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T i m T i m is offline
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Default Mini review: Aldi battery mower

On 07 Jun 2021 21:39:58 +0100 (BST), Theo

T i m wrote:
On 07 Jun 2021 18:14:31 +0100 (BST), Theo

The bars are fiction - they're an indication of the battery status but not a
direct measure of it.

I'm surprised. I know (from personal experience) it's difficult to
accurately indicate the current SOC of a battery but you would have
thought that with all the engineering that Toyota obviously put into
even the first Prius, it would have a fairly accurate battery gauge?

It's not an EV, so it doesn't need to show you accurately how many miles
you've got.

Ah, good point (my baseline is EV's / battery powered stuff etc).

It's just really three states: 'low, I'm going to start the
engine', 'a few levels of normal' and 'high: I've got plenty,
thanks'. You don't need to care - when it gets low it'll kick in the

Cool. ;-)

I'm sure there are rules that determine 5 bars is between 42 and 51% SoC or
whatever, but you don't need to know them. You also don't care if it says
'empty' or 'full' - 'empty' does not mean 0% and 'full' does not mean

Quite. It's those AFAYAC.

It's the same with laptops and others these days: 0% does not mean
the battery is at 0V.


You can read out the SoC with OBD if you want the
actual numbers.

That makes even less sense then if 'better' information is available
but not used?

You're overthinking it. You can, and I usually do, drive it with the screen
turned off. I don't care what the battery SoC is - it's a car, it worries
about that.


I guessed it would but I was (only) wondering if the braking role was
a direct function of the pedal position / hydraulic pressure in that
it went though the 'electric' then 'mechanical' braking no matter how
fast / hard you pressed the pedal or if the electric was bypassed (as
opposed to not having time to come in) if you did a rapid stop. Not
because of the outcome (as you say, it should / would stop like any
other car), but the process behind the scenes.

No idea - the pedal position goes into the ABS ECU, the comms to the
hydraulics and motor ECUs come out. I don't know what that software does.

I didn't think you would specifically, just you might be aware of the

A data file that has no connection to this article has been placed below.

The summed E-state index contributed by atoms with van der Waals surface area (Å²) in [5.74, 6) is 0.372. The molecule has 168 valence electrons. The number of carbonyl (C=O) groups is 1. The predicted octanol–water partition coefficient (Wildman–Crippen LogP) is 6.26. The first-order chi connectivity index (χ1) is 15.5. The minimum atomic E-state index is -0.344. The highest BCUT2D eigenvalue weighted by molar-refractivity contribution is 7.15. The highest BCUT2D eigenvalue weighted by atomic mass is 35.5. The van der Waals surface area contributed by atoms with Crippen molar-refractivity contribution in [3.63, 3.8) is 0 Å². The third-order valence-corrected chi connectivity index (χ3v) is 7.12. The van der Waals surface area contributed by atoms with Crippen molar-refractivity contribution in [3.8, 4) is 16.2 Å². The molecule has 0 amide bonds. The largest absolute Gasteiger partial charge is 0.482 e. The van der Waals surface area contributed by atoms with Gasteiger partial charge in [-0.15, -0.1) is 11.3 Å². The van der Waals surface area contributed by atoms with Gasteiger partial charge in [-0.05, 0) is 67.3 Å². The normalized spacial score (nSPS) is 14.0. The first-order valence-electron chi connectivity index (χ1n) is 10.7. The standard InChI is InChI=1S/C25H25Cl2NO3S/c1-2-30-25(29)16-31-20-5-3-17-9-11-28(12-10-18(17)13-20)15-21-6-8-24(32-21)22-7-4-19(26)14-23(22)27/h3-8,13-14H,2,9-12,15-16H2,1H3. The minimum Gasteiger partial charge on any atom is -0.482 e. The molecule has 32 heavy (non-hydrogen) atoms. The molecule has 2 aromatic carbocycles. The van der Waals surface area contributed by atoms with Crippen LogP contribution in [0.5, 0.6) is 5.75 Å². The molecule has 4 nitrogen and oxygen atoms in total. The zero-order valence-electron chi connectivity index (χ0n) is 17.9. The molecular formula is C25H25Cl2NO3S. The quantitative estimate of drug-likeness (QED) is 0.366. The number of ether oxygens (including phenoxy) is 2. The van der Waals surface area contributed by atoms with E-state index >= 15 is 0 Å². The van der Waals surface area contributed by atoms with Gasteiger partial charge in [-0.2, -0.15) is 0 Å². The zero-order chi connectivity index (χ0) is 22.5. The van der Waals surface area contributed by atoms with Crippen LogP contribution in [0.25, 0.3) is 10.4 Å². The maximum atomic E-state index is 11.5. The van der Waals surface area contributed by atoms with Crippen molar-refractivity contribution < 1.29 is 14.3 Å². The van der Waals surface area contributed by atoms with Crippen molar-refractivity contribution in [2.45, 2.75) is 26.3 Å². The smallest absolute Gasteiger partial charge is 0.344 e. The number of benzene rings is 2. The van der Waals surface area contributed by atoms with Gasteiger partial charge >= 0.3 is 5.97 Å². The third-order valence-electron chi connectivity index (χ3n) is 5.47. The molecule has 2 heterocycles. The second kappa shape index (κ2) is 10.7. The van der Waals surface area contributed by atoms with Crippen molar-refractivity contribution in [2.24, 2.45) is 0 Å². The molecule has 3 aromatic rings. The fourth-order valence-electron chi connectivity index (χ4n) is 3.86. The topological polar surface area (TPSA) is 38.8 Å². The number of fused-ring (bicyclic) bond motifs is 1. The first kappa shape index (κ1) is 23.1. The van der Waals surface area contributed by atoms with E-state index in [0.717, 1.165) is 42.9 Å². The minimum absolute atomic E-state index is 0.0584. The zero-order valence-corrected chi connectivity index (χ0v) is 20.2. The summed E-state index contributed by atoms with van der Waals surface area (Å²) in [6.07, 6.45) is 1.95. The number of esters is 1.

higher level processes involved (beyond what you may have mentioned so

Not sure about the Gen3 but it's easy on a Gen2 - motorway offslip with
nobody behind you so you can brake through it gently down from 70mph.

Gotcha. So not that long / difficult then?

Each bar is about 50Wh so about half a large laptop. It doesn't take a lot of
0.5mv^2 where m = 1tonne to capture that. In normal town driving you might
capture 25-50Wh every 5 minutes.

But if in 'electric mode' that wouldn't be a net gain (less the
journey was downhill). ;-)

It's more limited by the motor capacity in
that you typically need to brake in a short-ish distance.


The newer ones have
it blended more smoothly so it's harder to tell what it's doing.

Do you feel they have done that with advanced software or are you
aware of significant advances in the drivetrain / rolling gear?

The motors are much more powerful so it's like you have a bigger engine -
put your foot down and you get full engine power plus full motor power at
the same time. It doesn't last for long (at least on the non-plugin
versions with the small batteries) but makes up for the smaller engines.

Quite. Similar to 'load shedding' (disconnecting the output of the
alternator) on std IC cars.

More recent Prius have 1.8 engines over the original 1.5, which is now found
in the Yaris. That helps with acceleration and possibly motorway efficiency
as it's not running quite as hard.

I wonder what the sweet spot is and (so) if they will come out with a
different size?

When buying a new (company) Sierra Estate you could get 1.3, 1.6, 2.0
and a 2.3 (might have been diesel) but ignoring the diesel if it was,
the 2l (from memory) offered the best 'all round' MPG, especially if
you were doing a fair bit of motorway work.

Interesting ta. I might make a replica one with an Arduino to put in
the Meriva. ;-)

I'm sure there's some fun to be had with writing a fake display app for
Android Auto or Carplay.

Don't know those.

On that note, I should try this one:

I would if I had a Prius. That's why I have OpComm and Forscan. ;-)

(I tried an app called PriiDash on a Windows tablet - gave me lots of stats
which were nice but ultimately distracting. Only worth doing if something is
broken really)

Yeah, or to get a better understanding of what's going on. I like the
'Heads up display' on Torque. ;-)

I think other Toyota hybrids have a similar screen, possibly more hidden in
the entertainment system. Almost all new Toyota autos are hybrids these
days (apart from the diesels and the sports cars), so probably wouldn't be
too difficult to hire one.

I'll see what's about (I'd want to have at least a day driving it
'normally' myself, rather than blagging a test drive etc).

Forgot to mention, the Aygo still has a miserable 'X-shift' computer-clutch
that everyone else abandoned a decade ago. So if you hire and get a small
auto you might end up with that.

Ah. ;-(

All the other auto 'normal cars' in the
current range should be OK.

I think I will specifically look for a Prius as they sorta set the
scene at the beginning?

Cheers, T i m